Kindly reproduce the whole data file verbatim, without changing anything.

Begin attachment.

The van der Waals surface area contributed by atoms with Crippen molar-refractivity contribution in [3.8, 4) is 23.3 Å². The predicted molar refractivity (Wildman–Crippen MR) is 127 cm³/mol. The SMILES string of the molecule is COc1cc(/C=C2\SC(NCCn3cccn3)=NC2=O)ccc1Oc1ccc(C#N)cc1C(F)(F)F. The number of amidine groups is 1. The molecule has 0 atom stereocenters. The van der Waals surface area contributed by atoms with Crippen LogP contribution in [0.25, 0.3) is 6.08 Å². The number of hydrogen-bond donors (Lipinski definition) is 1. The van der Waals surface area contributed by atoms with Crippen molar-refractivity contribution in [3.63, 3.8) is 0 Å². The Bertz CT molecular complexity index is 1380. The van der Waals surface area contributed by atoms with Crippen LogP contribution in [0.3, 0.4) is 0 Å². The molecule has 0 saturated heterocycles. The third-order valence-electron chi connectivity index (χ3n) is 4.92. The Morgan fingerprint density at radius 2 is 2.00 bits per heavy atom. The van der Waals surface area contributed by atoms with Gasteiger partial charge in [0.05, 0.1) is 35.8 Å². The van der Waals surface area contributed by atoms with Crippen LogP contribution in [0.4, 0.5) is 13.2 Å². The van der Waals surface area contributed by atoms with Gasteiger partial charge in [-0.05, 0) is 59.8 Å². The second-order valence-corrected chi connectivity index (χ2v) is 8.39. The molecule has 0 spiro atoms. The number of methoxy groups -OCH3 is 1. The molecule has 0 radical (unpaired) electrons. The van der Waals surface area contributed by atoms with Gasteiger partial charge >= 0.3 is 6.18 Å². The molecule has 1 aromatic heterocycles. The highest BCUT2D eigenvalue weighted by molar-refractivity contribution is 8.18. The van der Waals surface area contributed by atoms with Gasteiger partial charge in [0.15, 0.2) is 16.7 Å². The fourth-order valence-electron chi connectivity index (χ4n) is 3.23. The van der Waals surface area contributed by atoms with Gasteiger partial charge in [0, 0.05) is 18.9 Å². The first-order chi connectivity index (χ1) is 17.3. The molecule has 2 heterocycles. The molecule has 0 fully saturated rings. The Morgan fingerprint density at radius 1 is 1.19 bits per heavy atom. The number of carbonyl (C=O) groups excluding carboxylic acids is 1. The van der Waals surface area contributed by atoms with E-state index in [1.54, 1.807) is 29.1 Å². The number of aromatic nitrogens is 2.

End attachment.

The van der Waals surface area contributed by atoms with Crippen molar-refractivity contribution in [3.8, 4) is 23.3 Å². The predicted molar refractivity (Wildman–Crippen MR) is 127 cm³/mol. The SMILES string of the molecule is COc1cc(/C=C2\SC(NCCn3cccn3)=NC2=O)ccc1Oc1ccc(C#N)cc1C(F)(F)F. The number of amidine groups is 1. The molecule has 0 atom stereocenters. The van der Waals surface area contributed by atoms with Crippen LogP contribution in [0.25, 0.3) is 6.08 Å². The number of hydrogen-bond donors (Lipinski definition) is 1. The van der Waals surface area contributed by atoms with Crippen molar-refractivity contribution in [3.63, 3.8) is 0 Å². The Bertz CT molecular complexity index is 1380. The van der Waals surface area contributed by atoms with Crippen LogP contribution in [0.3, 0.4) is 0 Å². The molecule has 0 saturated heterocycles. The third-order valence-electron chi connectivity index (χ3n) is 4.92. The Morgan fingerprint density at radius 2 is 2.00 bits per heavy atom. The van der Waals surface area contributed by atoms with Gasteiger partial charge in [0.05, 0.1) is 35.8 Å². The van der Waals surface area contributed by atoms with Crippen LogP contribution in [0.4, 0.5) is 13.2 Å². The van der Waals surface area contributed by atoms with Gasteiger partial charge in [-0.05, 0) is 59.8 Å². The second-order valence-corrected chi connectivity index (χ2v) is 8.39. The molecule has 0 spiro atoms. The number of methoxy groups -OCH3 is 1. The molecule has 0 radical (unpaired) electrons. The van der Waals surface area contributed by atoms with Gasteiger partial charge >= 0.3 is 6.18 Å². The molecule has 1 aromatic heterocycles. The highest BCUT2D eigenvalue weighted by molar-refractivity contribution is 8.18. The van der Waals surface area contributed by atoms with Gasteiger partial charge in [0.15, 0.2) is 16.7 Å². The fourth-order valence-electron chi connectivity index (χ4n) is 3.23. The van der Waals surface area contributed by atoms with Gasteiger partial charge in [0, 0.05) is 18.9 Å². The first-order chi connectivity index (χ1) is 17.3. The molecule has 2 heterocycles. The molecule has 0 fully saturated rings. The Morgan fingerprint density at radius 1 is 1.19 bits per heavy atom. The number of carbonyl (C=O) groups excluding carboxylic acids is 1. The van der Waals surface area contributed by atoms with E-state index in [1.54, 1.807) is 29.1 Å². The number of aromatic nitrogens is 2.